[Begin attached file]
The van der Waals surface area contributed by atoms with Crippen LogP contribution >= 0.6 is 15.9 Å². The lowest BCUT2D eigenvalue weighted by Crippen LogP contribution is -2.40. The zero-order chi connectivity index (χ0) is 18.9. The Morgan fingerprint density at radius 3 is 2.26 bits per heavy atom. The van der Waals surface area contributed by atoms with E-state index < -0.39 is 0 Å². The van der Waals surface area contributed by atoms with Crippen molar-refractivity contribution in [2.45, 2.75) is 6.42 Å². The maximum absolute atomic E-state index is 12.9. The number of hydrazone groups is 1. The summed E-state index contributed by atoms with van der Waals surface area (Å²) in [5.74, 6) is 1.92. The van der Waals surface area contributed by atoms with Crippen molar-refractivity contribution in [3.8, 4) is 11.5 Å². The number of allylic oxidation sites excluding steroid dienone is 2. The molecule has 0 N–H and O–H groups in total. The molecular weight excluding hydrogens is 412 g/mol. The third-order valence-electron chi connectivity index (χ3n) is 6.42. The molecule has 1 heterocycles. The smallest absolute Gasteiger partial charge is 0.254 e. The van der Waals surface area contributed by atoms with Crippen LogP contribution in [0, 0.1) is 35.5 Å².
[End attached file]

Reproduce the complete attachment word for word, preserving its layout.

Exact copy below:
The van der Waals surface area contributed by atoms with Crippen LogP contribution >= 0.6 is 15.9 Å². The lowest BCUT2D eigenvalue weighted by Crippen LogP contribution is -2.40. The zero-order chi connectivity index (χ0) is 18.9. The Morgan fingerprint density at radius 3 is 2.26 bits per heavy atom. The van der Waals surface area contributed by atoms with E-state index < -0.39 is 0 Å². The van der Waals surface area contributed by atoms with Crippen molar-refractivity contribution in [2.45, 2.75) is 6.42 Å². The maximum absolute atomic E-state index is 12.9. The number of hydrazone groups is 1. The summed E-state index contributed by atoms with van der Waals surface area (Å²) in [5.74, 6) is 1.92. The van der Waals surface area contributed by atoms with Crippen molar-refractivity contribution in [3.8, 4) is 11.5 Å². The number of allylic oxidation sites excluding steroid dienone is 2. The molecule has 0 N–H and O–H groups in total. The molecular weight excluding hydrogens is 412 g/mol. The third-order valence-electron chi connectivity index (χ3n) is 6.42. The molecule has 1 heterocycles. The smallest absolute Gasteiger partial charge is 0.254 e. The van der Waals surface area contributed by atoms with Crippen LogP contribution in [0, 0.1) is 35.5 Å².